District Court Rules Certain Prior Art References Are Precluded Under IPR Estoppel
Published: January 10, 2019
On December 28, 2018, the Court in The California Institute of Technology v. Broadcom Limited et al., Case No. 2:16-cv-03714-GW-(AGRx), issued a Final Ruling on Plaintiff’s Motion for Partial Summary Judgment of Validity under 35 U.S.C. § 103 based on IPR Estoppel under 35 U.S.C. § 315(e)(2). In the case, Plaintiff The California Institute of Technology alleges patent infringement against Defendants Broadcom Limited, Broadcom Corporation, Avago Technologies Limited, and Apple Inc. based on infringement from fifteen claims from three of its patents: (1) U.S. Patent No. 7,116,710 (“the ’710 Patent”); (2) U.S. Patent No. 7,421,032 (“the ’032 Patent”); and (3) U.S. Patent No. 7,916,781 (“the ’781 Patent”) (collectively, the “Asserted Patents”).
Plaintiff moved for partial summary judgment of no invalidity as to Claims 13 and 22 of the ’781 Patent and Claims 11 and 18 of the ’032 Patent, arguing that IPR estoppel precluded Defendants from raising each invalidity ground that was identified in Defendants’ invalidity contentions as to each of those claims in prior filed IPRs. Section 315(e)(2) of the Patent Act states: “The petitioner in an inter partes review [IPR] of a claim in a patent under this chapter that results in a final written decision under section 318(a), or the real party in interest or privy of the petitioner, may not assert . . . that the claim is invalid on any ground that the petitioner raised or reasonably could have raised during that inter partes review.” Here, the Court had to consider whether the statutory IPR estoppel provision reaches to invalidity grounds that a petitioner was aware of at the time it filed its IPR petition, but chose not to bring in the IPR proceeding.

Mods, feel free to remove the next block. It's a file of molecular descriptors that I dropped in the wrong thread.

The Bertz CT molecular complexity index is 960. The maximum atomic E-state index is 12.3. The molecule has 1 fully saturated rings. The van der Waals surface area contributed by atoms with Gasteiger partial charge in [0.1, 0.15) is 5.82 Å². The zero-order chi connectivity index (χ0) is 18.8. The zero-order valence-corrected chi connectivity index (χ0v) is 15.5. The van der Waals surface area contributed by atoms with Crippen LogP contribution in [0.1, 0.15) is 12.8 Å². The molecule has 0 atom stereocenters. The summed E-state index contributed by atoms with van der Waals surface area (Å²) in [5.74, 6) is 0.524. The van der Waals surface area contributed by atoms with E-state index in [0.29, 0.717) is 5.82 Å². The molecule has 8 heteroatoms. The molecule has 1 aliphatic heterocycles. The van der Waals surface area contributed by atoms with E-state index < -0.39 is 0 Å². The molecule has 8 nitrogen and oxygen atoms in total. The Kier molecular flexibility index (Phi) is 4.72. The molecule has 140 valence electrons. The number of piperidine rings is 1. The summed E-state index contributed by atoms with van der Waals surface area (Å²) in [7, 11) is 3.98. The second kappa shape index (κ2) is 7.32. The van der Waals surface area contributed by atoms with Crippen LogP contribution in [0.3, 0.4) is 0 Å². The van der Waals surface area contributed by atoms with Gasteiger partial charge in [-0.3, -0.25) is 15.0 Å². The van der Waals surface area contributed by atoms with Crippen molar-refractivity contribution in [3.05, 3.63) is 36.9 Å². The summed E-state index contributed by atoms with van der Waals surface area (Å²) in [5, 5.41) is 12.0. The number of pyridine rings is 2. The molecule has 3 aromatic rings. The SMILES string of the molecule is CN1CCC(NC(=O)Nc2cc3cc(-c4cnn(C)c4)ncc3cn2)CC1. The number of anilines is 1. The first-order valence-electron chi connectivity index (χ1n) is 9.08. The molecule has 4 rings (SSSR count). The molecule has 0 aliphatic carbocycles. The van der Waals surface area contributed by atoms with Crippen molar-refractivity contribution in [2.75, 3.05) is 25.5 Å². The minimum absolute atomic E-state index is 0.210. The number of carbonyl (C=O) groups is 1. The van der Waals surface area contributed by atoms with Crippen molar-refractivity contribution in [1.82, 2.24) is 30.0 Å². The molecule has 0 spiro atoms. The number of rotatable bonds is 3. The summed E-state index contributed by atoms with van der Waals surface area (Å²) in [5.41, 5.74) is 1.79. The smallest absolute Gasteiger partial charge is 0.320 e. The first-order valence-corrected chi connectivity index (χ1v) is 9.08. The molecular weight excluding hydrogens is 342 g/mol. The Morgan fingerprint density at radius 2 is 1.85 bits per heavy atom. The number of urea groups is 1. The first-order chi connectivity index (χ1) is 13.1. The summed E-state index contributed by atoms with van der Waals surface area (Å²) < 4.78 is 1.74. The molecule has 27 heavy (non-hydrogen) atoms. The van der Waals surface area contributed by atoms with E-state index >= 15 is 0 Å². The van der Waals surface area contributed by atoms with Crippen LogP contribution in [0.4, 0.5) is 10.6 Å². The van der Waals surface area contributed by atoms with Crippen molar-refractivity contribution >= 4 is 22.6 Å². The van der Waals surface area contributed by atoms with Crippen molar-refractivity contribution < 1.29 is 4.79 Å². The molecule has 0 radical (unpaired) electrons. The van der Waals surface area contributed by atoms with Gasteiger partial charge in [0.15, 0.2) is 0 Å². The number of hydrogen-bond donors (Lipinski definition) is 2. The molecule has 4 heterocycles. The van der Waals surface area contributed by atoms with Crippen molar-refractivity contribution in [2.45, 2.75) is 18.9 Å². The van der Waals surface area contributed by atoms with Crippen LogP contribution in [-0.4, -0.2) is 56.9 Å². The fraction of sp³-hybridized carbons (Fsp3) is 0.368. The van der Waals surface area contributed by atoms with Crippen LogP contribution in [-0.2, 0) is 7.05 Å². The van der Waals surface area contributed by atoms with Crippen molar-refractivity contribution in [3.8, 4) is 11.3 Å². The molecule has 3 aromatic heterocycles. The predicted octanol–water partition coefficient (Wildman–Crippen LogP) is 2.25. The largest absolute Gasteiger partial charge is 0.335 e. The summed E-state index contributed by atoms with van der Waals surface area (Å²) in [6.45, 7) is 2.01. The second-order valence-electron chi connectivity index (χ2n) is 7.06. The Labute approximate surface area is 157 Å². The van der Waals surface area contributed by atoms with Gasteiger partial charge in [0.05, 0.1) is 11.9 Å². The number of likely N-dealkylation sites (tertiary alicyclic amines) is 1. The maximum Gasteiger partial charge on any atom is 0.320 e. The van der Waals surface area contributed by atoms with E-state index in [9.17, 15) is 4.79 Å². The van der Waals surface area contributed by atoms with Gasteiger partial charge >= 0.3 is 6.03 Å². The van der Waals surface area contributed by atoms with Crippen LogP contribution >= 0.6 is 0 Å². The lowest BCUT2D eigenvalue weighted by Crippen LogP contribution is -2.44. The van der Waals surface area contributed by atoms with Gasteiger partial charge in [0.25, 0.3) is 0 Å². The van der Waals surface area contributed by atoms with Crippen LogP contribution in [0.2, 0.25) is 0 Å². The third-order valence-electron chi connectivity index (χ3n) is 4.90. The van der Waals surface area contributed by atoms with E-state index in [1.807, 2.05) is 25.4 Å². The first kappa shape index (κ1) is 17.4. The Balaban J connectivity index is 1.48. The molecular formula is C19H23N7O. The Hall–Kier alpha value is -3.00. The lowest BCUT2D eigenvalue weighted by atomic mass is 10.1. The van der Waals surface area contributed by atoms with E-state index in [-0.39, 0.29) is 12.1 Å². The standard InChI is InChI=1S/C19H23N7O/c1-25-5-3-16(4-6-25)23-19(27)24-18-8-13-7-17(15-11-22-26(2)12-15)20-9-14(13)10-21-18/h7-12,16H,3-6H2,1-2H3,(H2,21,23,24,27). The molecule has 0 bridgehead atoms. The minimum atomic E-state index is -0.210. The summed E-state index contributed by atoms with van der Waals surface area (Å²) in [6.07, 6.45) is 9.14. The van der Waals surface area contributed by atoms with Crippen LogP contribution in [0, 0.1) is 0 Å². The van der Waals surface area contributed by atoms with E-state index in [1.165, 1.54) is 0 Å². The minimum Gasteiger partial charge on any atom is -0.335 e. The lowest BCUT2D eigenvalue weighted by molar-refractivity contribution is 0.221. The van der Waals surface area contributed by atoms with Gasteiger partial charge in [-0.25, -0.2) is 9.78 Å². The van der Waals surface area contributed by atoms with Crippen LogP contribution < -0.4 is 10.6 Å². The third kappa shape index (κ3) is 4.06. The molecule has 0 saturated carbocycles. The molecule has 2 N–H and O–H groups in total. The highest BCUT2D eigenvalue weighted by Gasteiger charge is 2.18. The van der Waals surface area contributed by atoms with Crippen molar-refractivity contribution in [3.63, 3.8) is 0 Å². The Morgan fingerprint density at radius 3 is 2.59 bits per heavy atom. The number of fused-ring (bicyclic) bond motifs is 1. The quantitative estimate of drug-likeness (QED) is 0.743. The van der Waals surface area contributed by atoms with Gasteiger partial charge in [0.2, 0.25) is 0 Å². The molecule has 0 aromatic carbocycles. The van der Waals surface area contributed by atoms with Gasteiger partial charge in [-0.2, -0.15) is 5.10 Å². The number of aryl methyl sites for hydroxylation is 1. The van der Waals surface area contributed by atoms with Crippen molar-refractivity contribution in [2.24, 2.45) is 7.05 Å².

The Defendants argued that if a prior art reference is included in an IPR petition and IPR is not instituted as to that prior art reference, the reference could not have been reasonably raised during IPR. However, the Court reasoned that the “during IPR” language also should not be read in a vacuum. The full phrase of § 315(e)(2) is whether the ground is one “that the petitioner raised or reasonably could have raised during that inter partes review.” There is no reasonable basis by which a petitioner could raise a ground that has been explicitly rejected by the PTAB in making an IPR institution determination. But in the context of non-petitioned grounds, the issue goes back to the choices made by the petitioner itself. In other words, prior art references that a petitioner reasonably could have raised, but chose not to raise, in an IPR petition are also prior art references that reasonably could have been raised during actual IPR had the PTAB been given the opportunity (based on the petitioner’s raising them) to consider those references.
The choices of the petitioner – and the petitioner alone – in its initial decision regarding what grounds to bring before the PTAB dictate what grounds are raised (or reasonably could have been raised) “during IPR” and thus could result in estoppel if IPR results in a final written decision. Thus, the Court found that statutory IPR estoppel applies to invalidity grounds that a petitioner “reasonably could have raised” in its IPR petition, which includes prior art that a “‘skilled searcher conducting a diligent search reasonably could have been expected to discover.’”